Thursday, May 01, 2008

Full Strength Film Club Enjoys "Atonement"

Last night saw the first midweek film club. We'd postponed from Sunday as Mrs The Millbrooker & I were off doing all sorts of other stuff.

In the manner of a good old Capstan, film club was up to full strength with Frankenkeith now recovered from his catering crisis, Dong not being out throwing beer mats around and Shazzerooneypoos in the mood for a film she'd seen before.

I think that Auntie Sharon was the only film club regular who had seen Atonement before, courtesy of her reduced price tickets to The Vue which she gets by dint of being a land registry-er.

So, Joe Wright's 2007 family-saga-cum-romance Atonement. Simply described in simple (and grammatically incorrect) sentences: big budget. Epic. Mainstream. Not the usual film club fare, but well worth the investment of a couple of hours.
The story concerns a wealthy family whom we discover in the mid 1930s at their country house awaiting the visit of a brother. Europe is about to descend into war as the younger menfolk are all too aware. However, the youngest sister, Briony, is entirely wrapped up in her own world of playwrighting and the fairly typical fantasies of a thirteen year old girl. It is her obsession with dramatising that leads to a lie which irrevocably changes the lives of those around her forever.

Any further description of the storyline would need to have a screaming headline letting you know it contains "spoilers", so to find out more, you'll just have to watch it. And I recommend that you do.

What's the film good at, what does it manage to achieve? Joe Wright is unafraid to let matters unfold slowly; never a bad thing, although I reckon Atonement could have been shaved by ten or fifteen minutes without losing dramatic impact. The opening scenes during which the characters are established slowly bring us into the narrative; we are allowed to discover the undercurrents within the central Tallis family for ourselves.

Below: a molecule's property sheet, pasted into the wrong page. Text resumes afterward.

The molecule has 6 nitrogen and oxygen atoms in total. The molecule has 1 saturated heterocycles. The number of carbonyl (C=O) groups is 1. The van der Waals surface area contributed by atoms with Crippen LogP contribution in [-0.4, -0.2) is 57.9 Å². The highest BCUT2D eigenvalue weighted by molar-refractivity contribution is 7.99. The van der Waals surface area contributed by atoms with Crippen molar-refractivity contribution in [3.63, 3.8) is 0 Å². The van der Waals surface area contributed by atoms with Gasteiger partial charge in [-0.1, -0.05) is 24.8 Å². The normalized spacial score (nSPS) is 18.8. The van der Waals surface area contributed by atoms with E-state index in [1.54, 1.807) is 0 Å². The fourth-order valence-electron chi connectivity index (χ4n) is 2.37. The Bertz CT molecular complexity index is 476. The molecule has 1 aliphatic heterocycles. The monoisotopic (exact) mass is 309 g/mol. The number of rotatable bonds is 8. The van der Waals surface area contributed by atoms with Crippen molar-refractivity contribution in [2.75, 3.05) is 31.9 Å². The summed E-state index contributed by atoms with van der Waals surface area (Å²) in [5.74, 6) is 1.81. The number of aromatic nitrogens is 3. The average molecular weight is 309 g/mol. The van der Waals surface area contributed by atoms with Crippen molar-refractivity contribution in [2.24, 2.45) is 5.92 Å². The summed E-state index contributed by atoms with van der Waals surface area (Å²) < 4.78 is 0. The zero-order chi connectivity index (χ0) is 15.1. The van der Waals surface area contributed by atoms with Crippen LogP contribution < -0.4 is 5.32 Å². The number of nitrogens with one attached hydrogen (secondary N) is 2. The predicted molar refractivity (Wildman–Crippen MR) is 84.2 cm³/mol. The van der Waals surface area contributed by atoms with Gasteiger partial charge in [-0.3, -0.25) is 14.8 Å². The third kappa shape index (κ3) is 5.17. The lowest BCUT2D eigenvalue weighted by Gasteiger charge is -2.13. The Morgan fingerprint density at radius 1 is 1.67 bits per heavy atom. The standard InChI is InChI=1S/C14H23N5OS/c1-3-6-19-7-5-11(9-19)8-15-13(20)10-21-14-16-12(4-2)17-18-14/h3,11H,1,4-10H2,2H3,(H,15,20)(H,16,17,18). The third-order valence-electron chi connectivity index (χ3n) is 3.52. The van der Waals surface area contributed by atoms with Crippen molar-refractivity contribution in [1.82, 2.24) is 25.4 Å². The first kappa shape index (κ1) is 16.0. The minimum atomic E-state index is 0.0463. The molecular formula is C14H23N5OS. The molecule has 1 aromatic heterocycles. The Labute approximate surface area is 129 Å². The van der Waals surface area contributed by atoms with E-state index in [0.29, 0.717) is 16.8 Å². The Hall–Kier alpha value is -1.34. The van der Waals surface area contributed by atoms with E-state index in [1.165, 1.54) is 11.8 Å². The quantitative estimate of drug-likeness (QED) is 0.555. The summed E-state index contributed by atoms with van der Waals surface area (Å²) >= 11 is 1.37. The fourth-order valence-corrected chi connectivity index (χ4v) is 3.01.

The characters are pretty much of the off-the-shelf variety, it doesn't take a lot of imagination or insight to spot the honourable working class boy, the stuck up bitch, the cad etc etc. Yet this doesn't detract from the film - quite the opposite, it allows you the freedom to concentrate on the complexities of their motives and emotions.

The screenplay is occasionally a bit clunky; Christopher Hampton sometimes feeling the need to labour a point which is much more eloquently made by the cinematography. For example during the scenes of the evacuation at Dunkirk we are told in dialogue that it looks like "something out of the bible". We can see that for ourselves, thank you.Through all this, the story is powerfully told and Wright uses plenty of directorial know-how to keep you riveted to the screen. The denouement is a mighty pull on the heart strings as atonement is attempted for past sins.

The performances are solid and believable, with a particularly fine appearance by the marvellous Vanessa Redgrave. I'm still not convinced that Keira Knightley can actually act, but she gives it a damn good try and her performance doesn't jar so she's doing something right. A special mention, though, should go to Saoirse Ronan (I have not a clue how to pronounce her first name). Aged around twelve or thirteen at the time of filming (born 1994), she gives a brilliantly understated performance as the young Briony Tallis - just the right side of irritating and self-righteous without being so over-the-top as to become unbelievable.

The film boasts a decent twist in its tail, with an elegant conceit revealed in the last moments; don't whip out for a cuppa before the end, you'll miss half the point of the whole thing.

So, another thumbs up. No dissenters within film club, we all liked this one. It ain't hugely deep and meaningful, but it is an epic tale well told and provides an excellent evening's entertainment.

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